|The Music of Halacha: Omer: Holy Sweat!|
Much of Pesach centers on food. We do not eat Chametz. We eat Matzah and Maror. The Seder focuses on what we eat. There must be a deeper connection with the Omer offering of the second day of Pesach. This offering was the beginning of a fifty-day process. It began with the Omer, which allowed us to use the newest crops for Temple offerings. It culminated on Shavuot with the offering of Two Loaves of Bread, that’s right, Chametz, which triggered permission for us to eat Chadash – from the New Crops – even outside the Beit Hamikdash. What are the extra lessons about food that we can derive from the Mitzvah of Omer?
“They reaped the Omer, put it into the baskets, and brought it to the Temple Court. They used to parch it with fire to fulfill the ordinance that it should be “Parched with Fire”. So said Rabbi Meir. But the Sages say, they used to beat it with reeds and the stems of plants that the grains should not be crushed; then they put it into a hollow tube wherein were holes so that the fire may prevail over it. They spread it out in the Temple Court so that the wind blew over it. They put it in a gristmill and then took a Tenth of an Ephah of flour, which was then sifted through thirteen sieves.” (Menachot 66a)
Why would they perform all these tasks within the Temple Court? Another Mishna (Menachot 95b) teaches that the kneading and arrangement of the Show Bread was done outside the Court, and only the baking was done within. The Talmud explains that anything that doesn’t demand sanctified Temple vessels is done outside the Court. Why would they beat, parch, grind and sift the Omer in the Court?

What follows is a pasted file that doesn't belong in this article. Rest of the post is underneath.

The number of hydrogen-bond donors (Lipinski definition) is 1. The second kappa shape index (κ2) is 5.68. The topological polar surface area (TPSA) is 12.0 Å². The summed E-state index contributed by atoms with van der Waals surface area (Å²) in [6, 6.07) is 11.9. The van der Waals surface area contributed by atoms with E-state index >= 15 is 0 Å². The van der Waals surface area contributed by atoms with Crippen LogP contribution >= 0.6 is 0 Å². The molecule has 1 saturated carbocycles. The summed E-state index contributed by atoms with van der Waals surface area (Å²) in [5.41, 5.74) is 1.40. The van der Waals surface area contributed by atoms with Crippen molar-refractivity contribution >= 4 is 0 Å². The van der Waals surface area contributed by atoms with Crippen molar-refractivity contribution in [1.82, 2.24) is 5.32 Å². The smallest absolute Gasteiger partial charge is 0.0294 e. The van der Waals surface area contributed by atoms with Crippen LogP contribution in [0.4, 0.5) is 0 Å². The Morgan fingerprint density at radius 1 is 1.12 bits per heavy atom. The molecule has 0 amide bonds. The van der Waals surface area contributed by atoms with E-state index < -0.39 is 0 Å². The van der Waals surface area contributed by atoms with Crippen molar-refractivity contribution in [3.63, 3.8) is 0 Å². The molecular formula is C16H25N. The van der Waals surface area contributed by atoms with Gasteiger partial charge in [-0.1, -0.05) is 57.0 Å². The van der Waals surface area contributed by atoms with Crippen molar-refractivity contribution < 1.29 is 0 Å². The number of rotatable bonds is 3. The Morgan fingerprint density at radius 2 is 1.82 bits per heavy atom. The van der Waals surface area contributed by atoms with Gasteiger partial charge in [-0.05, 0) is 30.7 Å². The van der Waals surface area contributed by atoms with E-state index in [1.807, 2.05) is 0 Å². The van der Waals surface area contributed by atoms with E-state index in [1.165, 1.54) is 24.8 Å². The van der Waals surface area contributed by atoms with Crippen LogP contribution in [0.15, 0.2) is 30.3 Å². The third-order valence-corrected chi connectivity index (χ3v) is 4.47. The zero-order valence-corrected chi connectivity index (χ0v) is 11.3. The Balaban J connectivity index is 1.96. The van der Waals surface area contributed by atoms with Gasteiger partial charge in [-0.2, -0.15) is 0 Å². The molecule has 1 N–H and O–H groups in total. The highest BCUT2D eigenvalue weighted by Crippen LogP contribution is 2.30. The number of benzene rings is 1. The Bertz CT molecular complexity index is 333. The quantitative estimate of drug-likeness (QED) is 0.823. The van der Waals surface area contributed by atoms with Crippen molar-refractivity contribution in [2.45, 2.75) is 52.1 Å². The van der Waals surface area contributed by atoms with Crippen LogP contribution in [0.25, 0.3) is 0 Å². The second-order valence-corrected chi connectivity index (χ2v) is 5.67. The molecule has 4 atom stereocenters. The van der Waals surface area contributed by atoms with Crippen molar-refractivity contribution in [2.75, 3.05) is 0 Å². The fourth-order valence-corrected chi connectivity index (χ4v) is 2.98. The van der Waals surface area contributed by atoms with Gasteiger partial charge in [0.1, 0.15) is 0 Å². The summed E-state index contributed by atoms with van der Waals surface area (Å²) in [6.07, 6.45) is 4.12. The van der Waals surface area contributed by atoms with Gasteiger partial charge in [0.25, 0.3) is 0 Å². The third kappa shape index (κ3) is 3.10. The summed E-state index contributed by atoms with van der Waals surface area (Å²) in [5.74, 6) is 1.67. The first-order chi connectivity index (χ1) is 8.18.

It seems that Maimonides believed this law to be derived from a verse. (Kiryat Sefer, Hilchot Timidim U’Mussafim, Chapter 7) However, we must ask what this law is teaching us.
The Sages of the Midrash (Vayikra Rabbah 28:1-3) understand the Omer, brought on the second day of Pesach, to have two qualities. It reminds us of the Manna which fell in the measure of an Omer for each person. It also reminds us of how, although we understand how much we must work in order to eat and live, we all too easily forget, how much God provides for us to have food, water and clothing. In fact, the Midrash understands that we can use the work we must do with the Omer offering as a Tikkun – Fixing – of “You shall eat bread by the sweat of your brow.” We perform all this work, the parching, beating, grinding and sifting to use the “sweat of our brows” to provide food for God’s home rather than ourselves. It is our acknowledgement of how much we benefit from God’s abundance, and how easily we forget, because of our work and involvement, that we benefit so much from God’s blessings.
The work preparing the Omer transforms our regular food into Manna. All the steps of our daily work are sanctified by our intention to transform our daily food into Manna. We specifically do not use sanctified Temple vessels, because our intention is to sanctify “the sweat of our brows”. The work is a reminder that even our mundane efforts can be holy.
Pesach and its foods are holy. However. To prepare for the Revelation at the end of the fifty-day period, we must understand that our challenge is to transform all we eat into Manna as our acknowledgement of how much we benefit from God’s abundant blessings. The challenge of the Omer period is to discover the holy in the “sweat of our brows”.